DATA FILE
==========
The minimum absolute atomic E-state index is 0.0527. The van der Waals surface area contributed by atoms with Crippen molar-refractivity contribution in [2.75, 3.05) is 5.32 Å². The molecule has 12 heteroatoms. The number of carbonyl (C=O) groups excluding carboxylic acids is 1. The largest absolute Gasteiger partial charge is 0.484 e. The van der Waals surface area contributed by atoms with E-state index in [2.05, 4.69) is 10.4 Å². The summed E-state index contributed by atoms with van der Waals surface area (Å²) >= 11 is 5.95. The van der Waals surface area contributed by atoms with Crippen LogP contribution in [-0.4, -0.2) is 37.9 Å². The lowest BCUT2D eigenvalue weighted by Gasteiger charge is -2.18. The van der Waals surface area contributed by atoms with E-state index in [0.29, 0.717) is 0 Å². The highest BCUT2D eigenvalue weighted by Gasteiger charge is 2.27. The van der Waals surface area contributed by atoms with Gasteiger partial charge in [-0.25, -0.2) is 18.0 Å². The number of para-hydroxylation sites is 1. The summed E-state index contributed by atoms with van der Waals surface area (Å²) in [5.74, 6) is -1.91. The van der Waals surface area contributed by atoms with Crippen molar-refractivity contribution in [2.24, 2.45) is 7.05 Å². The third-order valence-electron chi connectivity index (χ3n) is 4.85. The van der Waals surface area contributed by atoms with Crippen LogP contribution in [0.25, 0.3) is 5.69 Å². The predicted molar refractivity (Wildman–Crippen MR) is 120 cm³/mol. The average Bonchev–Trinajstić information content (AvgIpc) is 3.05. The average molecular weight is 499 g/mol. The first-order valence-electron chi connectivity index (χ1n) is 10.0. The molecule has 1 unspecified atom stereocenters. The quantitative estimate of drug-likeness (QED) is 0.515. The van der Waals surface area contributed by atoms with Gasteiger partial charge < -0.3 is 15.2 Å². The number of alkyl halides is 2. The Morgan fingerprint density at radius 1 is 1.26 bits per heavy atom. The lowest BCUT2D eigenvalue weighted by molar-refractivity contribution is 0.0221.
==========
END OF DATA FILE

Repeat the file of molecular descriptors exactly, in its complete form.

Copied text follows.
The minimum absolute atomic E-state index is 0.0527. The van der Waals surface area contributed by atoms with Crippen molar-refractivity contribution in [2.75, 3.05) is 5.32 Å². The molecule has 12 heteroatoms. The number of carbonyl (C=O) groups excluding carboxylic acids is 1. The largest absolute Gasteiger partial charge is 0.484 e. The van der Waals surface area contributed by atoms with E-state index in [2.05, 4.69) is 10.4 Å². The summed E-state index contributed by atoms with van der Waals surface area (Å²) >= 11 is 5.95. The van der Waals surface area contributed by atoms with Crippen LogP contribution in [-0.4, -0.2) is 37.9 Å². The lowest BCUT2D eigenvalue weighted by Gasteiger charge is -2.18. The van der Waals surface area contributed by atoms with E-state index in [0.29, 0.717) is 0 Å². The highest BCUT2D eigenvalue weighted by Gasteiger charge is 2.27. The van der Waals surface area contributed by atoms with Gasteiger partial charge in [-0.25, -0.2) is 18.0 Å². The number of para-hydroxylation sites is 1. The summed E-state index contributed by atoms with van der Waals surface area (Å²) in [5.74, 6) is -1.91. The van der Waals surface area contributed by atoms with Crippen molar-refractivity contribution in [2.24, 2.45) is 7.05 Å². The third-order valence-electron chi connectivity index (χ3n) is 4.85. The van der Waals surface area contributed by atoms with Crippen LogP contribution in [0.25, 0.3) is 5.69 Å². The predicted molar refractivity (Wildman–Crippen MR) is 120 cm³/mol. The average Bonchev–Trinajstić information content (AvgIpc) is 3.05. The average molecular weight is 499 g/mol. The first-order valence-electron chi connectivity index (χ1n) is 10.0. The molecule has 1 unspecified atom stereocenters. The quantitative estimate of drug-likeness (QED) is 0.515. The van der Waals surface area contributed by atoms with Gasteiger partial charge < -0.3 is 15.2 Å². The number of alkyl halides is 2. The Morgan fingerprint density at radius 1 is 1.26 bits per heavy atom. The lowest BCUT2D eigenvalue weighted by molar-refractivity contribution is 0.0221.